Anita Rao

Anita Rao is the Managing Editor for The State of Things, WUNC's daily, live talk show that features the issues, personalities and places of North Carolina. 

She fell in love with interviewing and storytelling as a Women's Studies and International Studies major at the University of North Carolina at Chapel Hill and began her radio career at WUNC as an intern for the nationally distributed public radio program The Story. From 2011 - 2014, she worked for the Peabody Award-winning StoryCorps Production department, where she pitched, edited and produced conversations from across the nation--from Chicago, IL to Pineville, North Carolina.  

Anita was born in a small coal-mining town in Northeast England but spent most of her life growing up in Iowa and has a fond affection for the Midwest. In her spare time she also co-hosts and produces a podcast and radio show about millennial feminism called "She and Her." 

North Carolina is home to the largest U.S. military installation in the world by population. It employs more than 50,000 military and close to 30,000 civilians and contributes tens of billions of dollars to the state’s economy.

Science and religion are often pitted against one another as opposing forces. While science is defined by clear methodologies and peer-reviewed findings, religion is at once abstract and highly personal. Yet whether or not someone is a highly-devout Hindu priest or a Nobel Prize-winning neuroscientist, both are wielding tools in search of greater understanding. 

Pat “Mother Blues” Cohen started singing blues tunes as a young girl to entertain her parents’ friends at their home in Edison, New Jersey. She later worked for years in the casino industry and won casino talent competitions so often that she was banned from participating. 

Hundreds of thousands of women packed the streets in January as part of the Women’s March. Many donned pink, cat-eared “pussy hats” to mark their participation. This march, alongside many other public demonstrations and landmark court decisions throughout history, have made the fight for gender equality visible to the greater American public. But the movement has really been fueled day-to-day by the work of activists, organizers and regular citizens. 

Teen birth rates in North Carolina are at a historic low, according to a statistical brief from the State Center for Health Statistics.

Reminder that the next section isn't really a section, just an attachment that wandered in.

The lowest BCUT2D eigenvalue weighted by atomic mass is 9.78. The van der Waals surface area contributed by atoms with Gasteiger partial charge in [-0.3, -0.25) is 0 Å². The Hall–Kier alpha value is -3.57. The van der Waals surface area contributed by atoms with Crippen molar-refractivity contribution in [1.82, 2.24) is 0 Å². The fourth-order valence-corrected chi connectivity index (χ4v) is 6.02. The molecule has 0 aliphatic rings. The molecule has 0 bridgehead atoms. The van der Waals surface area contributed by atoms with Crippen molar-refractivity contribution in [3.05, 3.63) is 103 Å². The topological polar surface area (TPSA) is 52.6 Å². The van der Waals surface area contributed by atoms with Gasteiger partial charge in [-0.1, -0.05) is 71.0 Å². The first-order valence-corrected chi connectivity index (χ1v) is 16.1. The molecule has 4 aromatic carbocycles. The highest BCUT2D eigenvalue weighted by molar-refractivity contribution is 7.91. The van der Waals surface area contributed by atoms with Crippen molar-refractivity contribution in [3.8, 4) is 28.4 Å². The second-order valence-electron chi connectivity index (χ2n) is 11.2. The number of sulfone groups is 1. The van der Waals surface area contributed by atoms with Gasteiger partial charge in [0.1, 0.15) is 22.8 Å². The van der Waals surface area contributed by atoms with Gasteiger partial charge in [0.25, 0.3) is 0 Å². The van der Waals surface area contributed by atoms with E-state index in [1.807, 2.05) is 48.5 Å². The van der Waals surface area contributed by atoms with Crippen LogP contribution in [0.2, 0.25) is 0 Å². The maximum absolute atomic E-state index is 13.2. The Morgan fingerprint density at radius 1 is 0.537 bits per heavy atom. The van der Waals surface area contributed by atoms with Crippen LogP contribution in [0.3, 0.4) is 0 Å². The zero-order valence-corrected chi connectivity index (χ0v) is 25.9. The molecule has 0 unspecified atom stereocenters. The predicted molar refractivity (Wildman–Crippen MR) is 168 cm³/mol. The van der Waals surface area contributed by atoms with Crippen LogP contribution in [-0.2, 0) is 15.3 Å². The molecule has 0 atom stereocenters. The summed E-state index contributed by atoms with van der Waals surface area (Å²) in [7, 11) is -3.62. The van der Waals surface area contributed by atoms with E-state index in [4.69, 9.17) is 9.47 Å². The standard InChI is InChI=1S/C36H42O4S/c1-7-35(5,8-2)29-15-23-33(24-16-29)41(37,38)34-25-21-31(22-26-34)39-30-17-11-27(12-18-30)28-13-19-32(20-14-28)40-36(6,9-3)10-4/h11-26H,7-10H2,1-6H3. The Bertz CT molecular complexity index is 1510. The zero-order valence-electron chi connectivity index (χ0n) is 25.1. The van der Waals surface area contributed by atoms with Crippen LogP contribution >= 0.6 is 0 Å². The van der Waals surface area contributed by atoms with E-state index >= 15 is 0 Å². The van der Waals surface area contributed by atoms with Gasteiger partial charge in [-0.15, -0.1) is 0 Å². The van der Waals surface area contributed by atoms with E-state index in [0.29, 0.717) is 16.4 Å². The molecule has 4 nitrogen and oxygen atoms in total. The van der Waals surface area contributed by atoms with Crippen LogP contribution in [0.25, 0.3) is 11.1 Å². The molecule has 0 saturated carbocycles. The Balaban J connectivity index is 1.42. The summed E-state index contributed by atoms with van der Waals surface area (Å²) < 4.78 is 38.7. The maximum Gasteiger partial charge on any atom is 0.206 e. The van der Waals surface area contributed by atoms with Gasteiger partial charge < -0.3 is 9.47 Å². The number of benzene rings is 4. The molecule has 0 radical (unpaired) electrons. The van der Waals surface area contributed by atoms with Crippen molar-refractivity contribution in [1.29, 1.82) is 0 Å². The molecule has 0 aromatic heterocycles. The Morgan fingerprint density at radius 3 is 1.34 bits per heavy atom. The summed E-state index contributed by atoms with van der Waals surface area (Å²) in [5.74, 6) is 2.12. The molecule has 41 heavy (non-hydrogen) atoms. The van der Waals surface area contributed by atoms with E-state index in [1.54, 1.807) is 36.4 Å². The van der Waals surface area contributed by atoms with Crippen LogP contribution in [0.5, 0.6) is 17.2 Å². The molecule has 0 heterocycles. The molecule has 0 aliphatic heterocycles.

Half of the adults in the United States are married, according to the Pew Research Center, which is a sharp decline from the 72 percent of adults married in 1960. But are marriages today better or worse than they used to be? 

Thomas J. Brennan first started writing about war through letters home to his wife when he was deployed in a remote village in Afghanistan’s Helmand province.

Tens of thousands of people are forced to flee their homes each day due to conflict and persecution, according to the UN Refugee Agency. More people around the world are displaced now than ever before. 

President Trump announced the end of the Deferred Action for Childhood Arrivals (DACA) program yesterday.

Viv Albertine was a guitar player for The Slits, a British punk band from the late ‘70s. She rubbed elbows with members of the Sex Pistols and the Clash, but unlike her male punk peers, she heard ‘no’ much more often than she heard ‘yes.’ But that did not deter her from doing what she wanted to do anyway. 

In the past decade the military has become increasingly open to service members of different genders and sexual identities.

A settlement was reached last week in a lawsuit against two psychologists who were paid by the CIA to develop its post-9/11 interrogation program.

In the gospel musical “Crowns” every hat tells a story. The production is based on a book of photographs and oral history interviews of African-American women in their Sunday best. Their hats provide entry points into conversations about memory, loss, family, and politics. 

On Monday, Aug. 21 millions of Americans will experience a cosmic event of a lifetime: a total solar eclipse. This is the first time in 99 years that people from coast to coast can witness the moon completely covering the sun.

Photographer Christer Berg has spent the past few years experimenting with the art of portraiture. He started with a series of environmental portraits of individuals around the state, ranging from ballerinas to business people. 

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